New Zealand’s defence minister, Wayne Mapp, visited U.S. Pacific Command (PACOM) last week and held discussions with the PACOM commander, Admiral Robert Willard. He was the first Kiwi defence minister to visit PACOM in the last two decades, yet another landmark in the improvement in relations between the two nations. He then came to Washington, D.C., for meetings with U.S. Secretary of Defense Robert Gates and other senior officials.

Robert Allen, chief executive officer of the Ministry of Foreign Affairs and Trade (MFAT), also visited Washington last week for talks with counterparts aimed at implementing plans supporting the Wellington Declaration signed by U.S. Secretary of State Hillary Clinton and New Zealand Foreign Minister Murray McCully last month. Allen was also consulting on plans for advancing the Trans-Pacific Partnership trade negotiations.

Strategic Logic on the Korean Peninsula Headed Toward War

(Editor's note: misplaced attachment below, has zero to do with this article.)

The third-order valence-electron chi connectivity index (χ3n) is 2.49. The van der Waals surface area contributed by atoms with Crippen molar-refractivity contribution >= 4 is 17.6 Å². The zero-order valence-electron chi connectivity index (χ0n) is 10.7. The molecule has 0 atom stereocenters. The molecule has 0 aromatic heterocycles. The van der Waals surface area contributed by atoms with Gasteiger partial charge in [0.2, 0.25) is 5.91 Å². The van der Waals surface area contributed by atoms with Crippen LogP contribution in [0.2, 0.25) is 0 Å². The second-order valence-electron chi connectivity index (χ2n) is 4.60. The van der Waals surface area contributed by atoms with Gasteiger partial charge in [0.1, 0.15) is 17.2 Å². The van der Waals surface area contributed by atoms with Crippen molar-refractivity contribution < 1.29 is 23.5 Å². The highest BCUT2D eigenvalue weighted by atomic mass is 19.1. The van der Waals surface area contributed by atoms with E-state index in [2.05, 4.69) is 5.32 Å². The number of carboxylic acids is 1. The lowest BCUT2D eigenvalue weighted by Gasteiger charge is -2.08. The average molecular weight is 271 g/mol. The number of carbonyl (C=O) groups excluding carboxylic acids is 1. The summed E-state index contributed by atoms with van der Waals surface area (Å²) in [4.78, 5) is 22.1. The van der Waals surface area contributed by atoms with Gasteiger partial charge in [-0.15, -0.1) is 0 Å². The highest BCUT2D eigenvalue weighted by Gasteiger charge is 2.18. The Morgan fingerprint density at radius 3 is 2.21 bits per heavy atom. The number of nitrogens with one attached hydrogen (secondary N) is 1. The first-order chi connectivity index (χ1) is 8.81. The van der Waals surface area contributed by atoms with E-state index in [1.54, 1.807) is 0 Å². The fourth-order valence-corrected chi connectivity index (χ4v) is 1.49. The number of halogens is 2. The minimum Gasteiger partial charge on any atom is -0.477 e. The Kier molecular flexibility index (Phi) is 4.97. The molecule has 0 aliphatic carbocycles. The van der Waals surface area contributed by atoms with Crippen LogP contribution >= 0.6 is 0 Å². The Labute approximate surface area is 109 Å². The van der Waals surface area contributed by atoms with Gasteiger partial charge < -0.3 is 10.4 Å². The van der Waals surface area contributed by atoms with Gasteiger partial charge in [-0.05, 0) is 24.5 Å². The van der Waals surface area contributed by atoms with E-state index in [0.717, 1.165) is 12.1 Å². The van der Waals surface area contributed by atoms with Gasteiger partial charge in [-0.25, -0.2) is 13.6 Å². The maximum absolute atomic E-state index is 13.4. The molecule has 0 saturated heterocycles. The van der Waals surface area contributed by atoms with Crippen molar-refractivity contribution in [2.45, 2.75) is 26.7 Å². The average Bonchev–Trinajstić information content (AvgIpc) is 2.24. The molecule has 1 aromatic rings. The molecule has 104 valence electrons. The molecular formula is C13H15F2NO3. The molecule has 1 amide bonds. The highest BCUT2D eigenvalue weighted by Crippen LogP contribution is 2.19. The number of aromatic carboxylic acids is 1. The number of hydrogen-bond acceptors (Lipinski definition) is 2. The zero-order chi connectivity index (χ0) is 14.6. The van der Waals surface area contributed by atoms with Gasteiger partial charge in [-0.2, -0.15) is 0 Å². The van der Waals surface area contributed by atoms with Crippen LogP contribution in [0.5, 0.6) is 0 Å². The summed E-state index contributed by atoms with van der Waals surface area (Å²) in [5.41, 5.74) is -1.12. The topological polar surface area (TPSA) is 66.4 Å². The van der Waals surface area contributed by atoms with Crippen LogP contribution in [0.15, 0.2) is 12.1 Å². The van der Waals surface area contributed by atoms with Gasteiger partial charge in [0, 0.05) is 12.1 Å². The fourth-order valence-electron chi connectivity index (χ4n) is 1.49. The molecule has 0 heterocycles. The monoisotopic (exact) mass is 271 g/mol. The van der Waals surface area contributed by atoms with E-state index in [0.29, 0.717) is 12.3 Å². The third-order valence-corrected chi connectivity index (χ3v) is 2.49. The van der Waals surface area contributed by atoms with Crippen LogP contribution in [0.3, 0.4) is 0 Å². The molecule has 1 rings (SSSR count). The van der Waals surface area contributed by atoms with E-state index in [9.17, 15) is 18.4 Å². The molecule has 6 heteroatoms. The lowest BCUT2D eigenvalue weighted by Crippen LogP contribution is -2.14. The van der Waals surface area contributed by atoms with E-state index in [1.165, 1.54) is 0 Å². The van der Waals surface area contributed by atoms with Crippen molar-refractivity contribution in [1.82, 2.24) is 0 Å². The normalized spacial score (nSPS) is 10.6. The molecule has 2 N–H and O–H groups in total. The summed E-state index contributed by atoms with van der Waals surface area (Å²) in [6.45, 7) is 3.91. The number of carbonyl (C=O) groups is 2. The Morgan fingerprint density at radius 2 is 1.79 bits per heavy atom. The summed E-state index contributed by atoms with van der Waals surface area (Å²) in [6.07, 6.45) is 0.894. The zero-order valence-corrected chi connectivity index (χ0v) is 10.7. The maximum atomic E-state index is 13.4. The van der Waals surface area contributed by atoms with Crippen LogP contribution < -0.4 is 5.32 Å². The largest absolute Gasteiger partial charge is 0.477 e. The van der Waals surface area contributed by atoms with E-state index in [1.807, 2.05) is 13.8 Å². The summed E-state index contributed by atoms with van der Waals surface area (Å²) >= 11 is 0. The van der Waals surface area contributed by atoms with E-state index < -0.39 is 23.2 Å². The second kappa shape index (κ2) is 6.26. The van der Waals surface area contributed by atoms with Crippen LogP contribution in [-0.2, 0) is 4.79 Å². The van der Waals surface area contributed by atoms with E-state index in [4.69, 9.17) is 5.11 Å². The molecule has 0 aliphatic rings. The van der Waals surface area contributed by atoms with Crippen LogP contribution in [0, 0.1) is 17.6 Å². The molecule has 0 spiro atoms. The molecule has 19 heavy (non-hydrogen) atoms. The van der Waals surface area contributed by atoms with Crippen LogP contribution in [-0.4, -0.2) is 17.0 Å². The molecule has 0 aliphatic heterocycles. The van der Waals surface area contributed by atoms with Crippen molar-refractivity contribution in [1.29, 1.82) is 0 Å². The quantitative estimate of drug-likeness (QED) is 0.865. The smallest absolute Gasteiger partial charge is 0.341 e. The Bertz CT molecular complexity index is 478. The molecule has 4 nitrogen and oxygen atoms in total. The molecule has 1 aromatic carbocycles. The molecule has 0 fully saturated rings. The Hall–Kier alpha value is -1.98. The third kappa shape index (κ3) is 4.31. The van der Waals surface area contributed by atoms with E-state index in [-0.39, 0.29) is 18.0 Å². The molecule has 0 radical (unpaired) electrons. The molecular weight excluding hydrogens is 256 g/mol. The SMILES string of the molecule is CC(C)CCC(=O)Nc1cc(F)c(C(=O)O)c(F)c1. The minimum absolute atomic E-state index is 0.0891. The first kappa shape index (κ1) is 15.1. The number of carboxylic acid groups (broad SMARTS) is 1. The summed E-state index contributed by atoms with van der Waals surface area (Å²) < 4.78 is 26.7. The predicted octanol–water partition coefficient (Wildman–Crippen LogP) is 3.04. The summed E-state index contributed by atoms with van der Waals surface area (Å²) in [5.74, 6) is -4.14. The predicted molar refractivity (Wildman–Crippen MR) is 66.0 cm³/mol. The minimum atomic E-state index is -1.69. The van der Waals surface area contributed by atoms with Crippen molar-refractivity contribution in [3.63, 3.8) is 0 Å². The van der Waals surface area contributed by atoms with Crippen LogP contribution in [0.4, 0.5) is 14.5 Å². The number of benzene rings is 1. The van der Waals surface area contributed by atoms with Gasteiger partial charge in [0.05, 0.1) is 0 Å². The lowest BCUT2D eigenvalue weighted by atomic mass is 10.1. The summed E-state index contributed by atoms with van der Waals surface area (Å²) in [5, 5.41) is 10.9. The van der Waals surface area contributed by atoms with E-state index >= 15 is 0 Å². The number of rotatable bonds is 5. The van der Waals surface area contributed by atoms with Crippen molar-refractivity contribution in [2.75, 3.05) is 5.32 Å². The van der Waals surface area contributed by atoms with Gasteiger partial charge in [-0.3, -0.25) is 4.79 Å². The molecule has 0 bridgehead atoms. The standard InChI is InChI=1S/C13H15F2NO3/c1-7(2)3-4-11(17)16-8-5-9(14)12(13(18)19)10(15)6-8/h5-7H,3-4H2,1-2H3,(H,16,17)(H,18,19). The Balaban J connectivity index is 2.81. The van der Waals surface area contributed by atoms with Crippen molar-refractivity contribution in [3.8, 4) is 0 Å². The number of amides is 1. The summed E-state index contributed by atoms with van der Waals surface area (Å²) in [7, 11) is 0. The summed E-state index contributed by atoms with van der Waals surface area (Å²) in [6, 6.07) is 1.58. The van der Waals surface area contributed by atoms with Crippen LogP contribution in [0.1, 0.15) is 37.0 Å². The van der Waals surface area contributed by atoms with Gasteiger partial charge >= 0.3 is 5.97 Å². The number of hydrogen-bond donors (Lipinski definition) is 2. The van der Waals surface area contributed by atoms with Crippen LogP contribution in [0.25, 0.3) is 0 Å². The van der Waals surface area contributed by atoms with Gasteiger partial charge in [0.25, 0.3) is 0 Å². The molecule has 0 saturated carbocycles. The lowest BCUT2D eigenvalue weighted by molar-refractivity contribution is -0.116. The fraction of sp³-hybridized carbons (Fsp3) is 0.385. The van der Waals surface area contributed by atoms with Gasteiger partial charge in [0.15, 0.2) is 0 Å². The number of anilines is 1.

December 7, 2010 1 comment

By Victor Cha, Senior Adviser and Korea Chair, CSIS

There is a real possibility of war on the Korean Peninsula. The cause is not a second North Korean invasion of the South like in June 1950, which was successfully deterred by U.S. and South Korean forces. The danger stems from two combustible trends: A North Korea which mistakenly believes it is invulnerable to retaliation due to its nascent nuclear capabilities, and a South Korea that feels increasingly compelled to react with military force to the string of ever more brash provocations like the artillery barrage on Yeonpyeong Island.